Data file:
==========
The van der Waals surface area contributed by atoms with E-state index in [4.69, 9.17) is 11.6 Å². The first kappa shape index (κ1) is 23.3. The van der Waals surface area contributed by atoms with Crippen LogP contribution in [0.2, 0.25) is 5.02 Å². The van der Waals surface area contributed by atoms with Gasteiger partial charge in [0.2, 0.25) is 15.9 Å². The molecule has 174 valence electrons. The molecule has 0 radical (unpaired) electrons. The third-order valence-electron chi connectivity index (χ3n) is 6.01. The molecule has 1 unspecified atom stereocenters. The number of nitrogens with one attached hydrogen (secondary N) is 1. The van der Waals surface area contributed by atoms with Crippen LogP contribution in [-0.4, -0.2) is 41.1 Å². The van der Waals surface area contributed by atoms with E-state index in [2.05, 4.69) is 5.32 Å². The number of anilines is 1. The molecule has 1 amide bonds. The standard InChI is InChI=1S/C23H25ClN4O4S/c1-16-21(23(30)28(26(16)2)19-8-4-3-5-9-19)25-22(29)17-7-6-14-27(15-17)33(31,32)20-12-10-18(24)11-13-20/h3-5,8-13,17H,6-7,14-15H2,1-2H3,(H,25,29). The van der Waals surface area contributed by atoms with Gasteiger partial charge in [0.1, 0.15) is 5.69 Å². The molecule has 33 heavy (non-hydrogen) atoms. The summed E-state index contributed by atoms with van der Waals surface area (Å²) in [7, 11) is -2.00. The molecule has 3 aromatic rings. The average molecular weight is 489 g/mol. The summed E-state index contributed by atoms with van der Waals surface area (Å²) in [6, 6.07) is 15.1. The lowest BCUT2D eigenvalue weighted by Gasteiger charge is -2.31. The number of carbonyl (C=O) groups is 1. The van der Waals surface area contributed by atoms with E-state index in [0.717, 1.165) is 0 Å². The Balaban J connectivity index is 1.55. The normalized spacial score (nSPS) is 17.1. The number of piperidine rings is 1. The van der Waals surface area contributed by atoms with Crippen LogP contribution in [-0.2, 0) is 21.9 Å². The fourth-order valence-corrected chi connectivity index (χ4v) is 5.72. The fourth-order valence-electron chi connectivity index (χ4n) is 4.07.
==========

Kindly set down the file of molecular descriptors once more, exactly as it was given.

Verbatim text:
The van der Waals surface area contributed by atoms with E-state index in [4.69, 9.17) is 11.6 Å². The first kappa shape index (κ1) is 23.3. The van der Waals surface area contributed by atoms with Crippen LogP contribution in [0.2, 0.25) is 5.02 Å². The van der Waals surface area contributed by atoms with Gasteiger partial charge in [0.2, 0.25) is 15.9 Å². The molecule has 174 valence electrons. The molecule has 0 radical (unpaired) electrons. The third-order valence-electron chi connectivity index (χ3n) is 6.01. The molecule has 1 unspecified atom stereocenters. The number of nitrogens with one attached hydrogen (secondary N) is 1. The van der Waals surface area contributed by atoms with Crippen LogP contribution in [-0.4, -0.2) is 41.1 Å². The van der Waals surface area contributed by atoms with E-state index in [2.05, 4.69) is 5.32 Å². The number of anilines is 1. The molecule has 1 amide bonds. The standard InChI is InChI=1S/C23H25ClN4O4S/c1-16-21(23(30)28(26(16)2)19-8-4-3-5-9-19)25-22(29)17-7-6-14-27(15-17)33(31,32)20-12-10-18(24)11-13-20/h3-5,8-13,17H,6-7,14-15H2,1-2H3,(H,25,29). The van der Waals surface area contributed by atoms with Gasteiger partial charge in [0.1, 0.15) is 5.69 Å². The molecule has 33 heavy (non-hydrogen) atoms. The summed E-state index contributed by atoms with van der Waals surface area (Å²) in [7, 11) is -2.00. The molecule has 3 aromatic rings. The average molecular weight is 489 g/mol. The summed E-state index contributed by atoms with van der Waals surface area (Å²) in [6, 6.07) is 15.1. The lowest BCUT2D eigenvalue weighted by Gasteiger charge is -2.31. The number of carbonyl (C=O) groups is 1. The van der Waals surface area contributed by atoms with E-state index in [0.717, 1.165) is 0 Å². The Balaban J connectivity index is 1.55. The normalized spacial score (nSPS) is 17.1. The number of piperidine rings is 1. The van der Waals surface area contributed by atoms with Crippen LogP contribution in [-0.2, 0) is 21.9 Å². The fourth-order valence-corrected chi connectivity index (χ4v) is 5.72. The fourth-order valence-electron chi connectivity index (χ4n) is 4.07.